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Praziquantel treatment against Cardicola blood flukes: Determination of the minimal effective dose and pharmacokinetics in juvenile Pacific bluefin tuna
- Katsuya Ishimaru, Ryoma Mine, Sho Shirakashi, Eri Kaneko, Kazushige Kubono, Tokihiko Okada, Yoshifumi Sawada, Kazuo Ogawa
- Aquaculture 2013 v.402-403 pp. 24-27
- Opisthorchis, high performance liquid chromatography, Cardicola, oral administration, sustainable agriculture, Thunnus thynnus, industry, praziquantel, lethal dose, temporal variation, body weight, muscles, farming systems, tuna, control methods, blood flukes, kidneys, pharmacokinetics, mortality, Thunnus orientalis, liver, Japan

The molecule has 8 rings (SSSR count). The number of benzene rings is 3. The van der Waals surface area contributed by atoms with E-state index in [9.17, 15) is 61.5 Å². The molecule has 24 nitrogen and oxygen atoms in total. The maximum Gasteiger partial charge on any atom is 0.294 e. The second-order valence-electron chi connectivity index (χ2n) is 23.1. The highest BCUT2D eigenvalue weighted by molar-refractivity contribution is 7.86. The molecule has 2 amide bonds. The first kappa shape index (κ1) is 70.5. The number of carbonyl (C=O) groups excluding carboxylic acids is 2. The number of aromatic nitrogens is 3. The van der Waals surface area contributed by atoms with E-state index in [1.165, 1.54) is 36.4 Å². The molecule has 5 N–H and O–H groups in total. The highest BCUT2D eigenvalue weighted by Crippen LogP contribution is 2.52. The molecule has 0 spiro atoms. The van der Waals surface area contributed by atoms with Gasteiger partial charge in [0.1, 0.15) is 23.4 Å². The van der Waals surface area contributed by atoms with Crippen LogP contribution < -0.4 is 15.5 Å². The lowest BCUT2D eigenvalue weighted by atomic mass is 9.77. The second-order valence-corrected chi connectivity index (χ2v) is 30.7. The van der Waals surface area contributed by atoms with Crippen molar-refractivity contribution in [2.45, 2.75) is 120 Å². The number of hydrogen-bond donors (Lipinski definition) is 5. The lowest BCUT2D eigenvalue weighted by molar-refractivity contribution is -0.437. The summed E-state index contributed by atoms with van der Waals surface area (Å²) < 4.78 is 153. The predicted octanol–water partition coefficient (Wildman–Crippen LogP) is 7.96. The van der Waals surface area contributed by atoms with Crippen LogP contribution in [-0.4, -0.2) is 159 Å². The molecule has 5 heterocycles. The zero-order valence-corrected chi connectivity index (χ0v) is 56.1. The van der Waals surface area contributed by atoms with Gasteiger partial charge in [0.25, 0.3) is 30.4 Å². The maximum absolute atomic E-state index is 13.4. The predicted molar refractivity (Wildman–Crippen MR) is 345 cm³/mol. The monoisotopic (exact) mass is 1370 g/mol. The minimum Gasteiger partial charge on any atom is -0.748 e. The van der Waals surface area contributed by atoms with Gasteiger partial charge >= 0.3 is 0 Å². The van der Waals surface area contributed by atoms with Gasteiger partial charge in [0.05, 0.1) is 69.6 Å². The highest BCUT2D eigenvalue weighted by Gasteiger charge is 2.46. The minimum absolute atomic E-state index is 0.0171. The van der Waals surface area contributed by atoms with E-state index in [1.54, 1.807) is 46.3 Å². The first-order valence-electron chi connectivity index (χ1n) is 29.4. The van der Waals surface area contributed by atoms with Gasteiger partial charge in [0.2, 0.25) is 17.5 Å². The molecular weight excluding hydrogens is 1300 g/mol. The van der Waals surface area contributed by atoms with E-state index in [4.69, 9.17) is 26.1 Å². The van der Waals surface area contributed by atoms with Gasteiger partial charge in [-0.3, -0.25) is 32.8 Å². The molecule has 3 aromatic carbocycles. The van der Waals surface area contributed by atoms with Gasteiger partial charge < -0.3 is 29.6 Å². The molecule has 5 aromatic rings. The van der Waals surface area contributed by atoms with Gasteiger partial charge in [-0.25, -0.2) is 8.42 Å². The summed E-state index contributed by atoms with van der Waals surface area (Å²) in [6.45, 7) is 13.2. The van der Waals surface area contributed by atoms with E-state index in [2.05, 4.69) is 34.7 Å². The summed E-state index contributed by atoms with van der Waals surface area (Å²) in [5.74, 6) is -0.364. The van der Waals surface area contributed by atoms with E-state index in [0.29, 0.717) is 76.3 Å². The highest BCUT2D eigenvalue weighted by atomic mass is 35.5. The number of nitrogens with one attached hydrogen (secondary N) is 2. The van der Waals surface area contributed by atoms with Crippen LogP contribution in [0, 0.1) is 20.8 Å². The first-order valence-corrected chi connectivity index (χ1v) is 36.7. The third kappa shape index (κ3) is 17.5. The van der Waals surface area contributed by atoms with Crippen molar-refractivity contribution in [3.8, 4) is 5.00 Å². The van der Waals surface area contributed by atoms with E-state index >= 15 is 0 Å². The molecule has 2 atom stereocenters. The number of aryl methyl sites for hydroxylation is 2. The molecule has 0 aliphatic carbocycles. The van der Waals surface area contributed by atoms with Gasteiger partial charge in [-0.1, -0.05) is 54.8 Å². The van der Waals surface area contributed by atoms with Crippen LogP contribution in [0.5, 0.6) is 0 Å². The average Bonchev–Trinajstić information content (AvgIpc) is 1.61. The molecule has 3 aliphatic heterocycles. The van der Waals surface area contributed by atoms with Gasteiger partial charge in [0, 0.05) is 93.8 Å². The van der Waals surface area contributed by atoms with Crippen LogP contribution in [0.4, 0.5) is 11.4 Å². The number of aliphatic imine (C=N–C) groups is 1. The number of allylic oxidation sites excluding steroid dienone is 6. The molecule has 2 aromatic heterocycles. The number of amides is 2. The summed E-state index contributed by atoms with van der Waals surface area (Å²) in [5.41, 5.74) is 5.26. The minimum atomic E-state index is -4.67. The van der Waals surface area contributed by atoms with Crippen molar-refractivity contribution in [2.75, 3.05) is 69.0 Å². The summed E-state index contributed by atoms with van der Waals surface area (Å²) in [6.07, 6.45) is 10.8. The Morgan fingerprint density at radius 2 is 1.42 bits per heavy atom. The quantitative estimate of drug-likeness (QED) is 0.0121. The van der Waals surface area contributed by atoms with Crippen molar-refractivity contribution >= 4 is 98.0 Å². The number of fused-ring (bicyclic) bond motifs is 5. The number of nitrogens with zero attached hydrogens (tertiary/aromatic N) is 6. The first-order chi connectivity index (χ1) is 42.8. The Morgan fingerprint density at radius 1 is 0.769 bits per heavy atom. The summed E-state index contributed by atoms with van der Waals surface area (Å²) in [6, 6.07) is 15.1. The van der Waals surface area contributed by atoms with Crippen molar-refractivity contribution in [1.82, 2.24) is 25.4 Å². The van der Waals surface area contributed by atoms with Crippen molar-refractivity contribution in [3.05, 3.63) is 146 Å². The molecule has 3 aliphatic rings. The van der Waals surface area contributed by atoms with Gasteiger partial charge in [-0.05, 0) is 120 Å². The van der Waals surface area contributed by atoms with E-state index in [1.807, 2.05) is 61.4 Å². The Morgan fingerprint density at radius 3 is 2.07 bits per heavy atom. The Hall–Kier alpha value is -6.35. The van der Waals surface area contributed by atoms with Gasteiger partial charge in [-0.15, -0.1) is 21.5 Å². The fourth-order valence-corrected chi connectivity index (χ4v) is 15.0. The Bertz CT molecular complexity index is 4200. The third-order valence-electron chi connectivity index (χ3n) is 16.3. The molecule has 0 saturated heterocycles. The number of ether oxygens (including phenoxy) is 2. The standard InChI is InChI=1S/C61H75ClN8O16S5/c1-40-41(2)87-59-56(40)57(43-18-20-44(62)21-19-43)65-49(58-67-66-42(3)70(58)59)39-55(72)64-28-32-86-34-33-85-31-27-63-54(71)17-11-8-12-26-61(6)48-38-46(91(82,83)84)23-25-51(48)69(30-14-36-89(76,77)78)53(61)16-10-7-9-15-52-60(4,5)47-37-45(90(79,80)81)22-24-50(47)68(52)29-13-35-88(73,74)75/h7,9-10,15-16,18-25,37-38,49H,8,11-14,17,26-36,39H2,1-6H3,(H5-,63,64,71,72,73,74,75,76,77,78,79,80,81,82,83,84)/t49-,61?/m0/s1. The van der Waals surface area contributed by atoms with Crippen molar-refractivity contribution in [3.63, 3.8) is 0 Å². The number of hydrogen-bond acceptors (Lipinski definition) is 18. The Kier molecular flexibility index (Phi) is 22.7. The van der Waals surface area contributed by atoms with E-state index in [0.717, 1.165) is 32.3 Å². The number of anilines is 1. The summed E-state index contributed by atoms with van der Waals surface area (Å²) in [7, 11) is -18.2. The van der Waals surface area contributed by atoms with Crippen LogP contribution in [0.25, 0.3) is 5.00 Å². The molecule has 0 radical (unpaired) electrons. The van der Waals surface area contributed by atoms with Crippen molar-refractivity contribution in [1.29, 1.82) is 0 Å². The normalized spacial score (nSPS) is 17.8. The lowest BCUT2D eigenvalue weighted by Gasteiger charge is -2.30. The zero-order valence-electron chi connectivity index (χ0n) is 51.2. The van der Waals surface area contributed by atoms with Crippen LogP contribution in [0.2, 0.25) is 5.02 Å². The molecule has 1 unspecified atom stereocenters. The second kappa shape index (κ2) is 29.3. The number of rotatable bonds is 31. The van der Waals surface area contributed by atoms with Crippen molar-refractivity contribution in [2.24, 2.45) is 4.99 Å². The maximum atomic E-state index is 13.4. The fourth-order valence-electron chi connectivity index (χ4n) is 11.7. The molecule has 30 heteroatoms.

- Blood flukes of the genus Cardicola cause significant problems in the bluefin tuna farming around the world. In Japan, the mortality of the juvenile Pacific bluefin tuna Thunnus orientalis (PBT) caused by C. orientalis and C. opisthorchis has become a serious issue in the tuna farming industry in recent years. Oral treatment with praziquantel (PZQ) is highly effective against blood flukes and is indispensable for sustainable tuna farming. To develop a proper and safe drug treatment procedure, we investigated the minimum effective dose and pharmacokinetics of PZQ in juvenile PBT. Juvenile tuna were orally administered various doses of PZQ (0, 3.75, 7.5, 15 and 30mg/kg body weight (BW)) once a day for 3 consecutive days, and the occurrence of C. opisthorchis before and after the treatment was compared. A significant decrease in the number of flukes was observed in the 3.75mg/kg group, and complete eradication of flukes was achieved at dosages of 7.5mg/kg and greater. This result indicates that the minimal effective dose of PZQ for treating C. opisthorchis is between 3.75 and 7.5mg/kg, which is less than 1/20 of the treatment dose used for treating the skin fluke Benedenia seriolae in yellowtail culture. We used high-performance liquid chromatography analysis to assess the temporal changes in the concentrations of PZQ in serum, muscle, the liver and the kidney after a single administration of PZQ at 15mg/kg BW. The PZQ concentration in the tissues peaked between 0.5 and 1.5h following administration, and PZQ was undetectable after 24h. The highest serum concentration was 2.0μg/mL, which is likely to be the lethal dose for C. opisthorchis. These results suggest that PZQ treatment is a highly effective and relatively safe method to control blood flukes in the tuna farming industry.